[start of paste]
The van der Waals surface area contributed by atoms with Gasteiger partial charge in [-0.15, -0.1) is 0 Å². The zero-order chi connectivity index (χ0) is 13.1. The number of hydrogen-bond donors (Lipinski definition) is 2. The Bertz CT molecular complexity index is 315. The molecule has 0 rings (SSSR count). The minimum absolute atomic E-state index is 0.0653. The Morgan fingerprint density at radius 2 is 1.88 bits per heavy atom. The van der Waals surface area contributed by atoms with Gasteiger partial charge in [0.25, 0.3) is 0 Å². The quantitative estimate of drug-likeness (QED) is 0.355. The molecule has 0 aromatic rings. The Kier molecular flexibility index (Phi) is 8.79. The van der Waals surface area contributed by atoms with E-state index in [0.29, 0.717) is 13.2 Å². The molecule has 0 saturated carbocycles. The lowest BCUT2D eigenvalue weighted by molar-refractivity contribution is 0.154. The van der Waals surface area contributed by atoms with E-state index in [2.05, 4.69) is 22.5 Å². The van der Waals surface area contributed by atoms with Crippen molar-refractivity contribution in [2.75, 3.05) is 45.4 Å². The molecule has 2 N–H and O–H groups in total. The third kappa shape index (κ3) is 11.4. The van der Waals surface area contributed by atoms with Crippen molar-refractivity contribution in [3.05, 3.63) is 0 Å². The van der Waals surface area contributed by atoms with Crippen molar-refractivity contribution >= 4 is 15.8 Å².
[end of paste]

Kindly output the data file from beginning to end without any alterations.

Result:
The van der Waals surface area contributed by atoms with Gasteiger partial charge in [-0.15, -0.1) is 0 Å². The zero-order chi connectivity index (χ0) is 13.1. The number of hydrogen-bond donors (Lipinski definition) is 2. The Bertz CT molecular complexity index is 315. The molecule has 0 rings (SSSR count). The minimum absolute atomic E-state index is 0.0653. The Morgan fingerprint density at radius 2 is 1.88 bits per heavy atom. The van der Waals surface area contributed by atoms with Gasteiger partial charge in [0.25, 0.3) is 0 Å². The quantitative estimate of drug-likeness (QED) is 0.355. The molecule has 0 aromatic rings. The Kier molecular flexibility index (Phi) is 8.79. The van der Waals surface area contributed by atoms with E-state index in [0.29, 0.717) is 13.2 Å². The molecule has 0 saturated carbocycles. The lowest BCUT2D eigenvalue weighted by molar-refractivity contribution is 0.154. The van der Waals surface area contributed by atoms with E-state index in [2.05, 4.69) is 22.5 Å². The van der Waals surface area contributed by atoms with Crippen molar-refractivity contribution in [2.75, 3.05) is 45.4 Å². The molecule has 2 N–H and O–H groups in total. The third kappa shape index (κ3) is 11.4. The van der Waals surface area contributed by atoms with Crippen molar-refractivity contribution in [3.05, 3.63) is 0 Å². The van der Waals surface area contributed by atoms with Crippen molar-refractivity contribution >= 4 is 15.8 Å².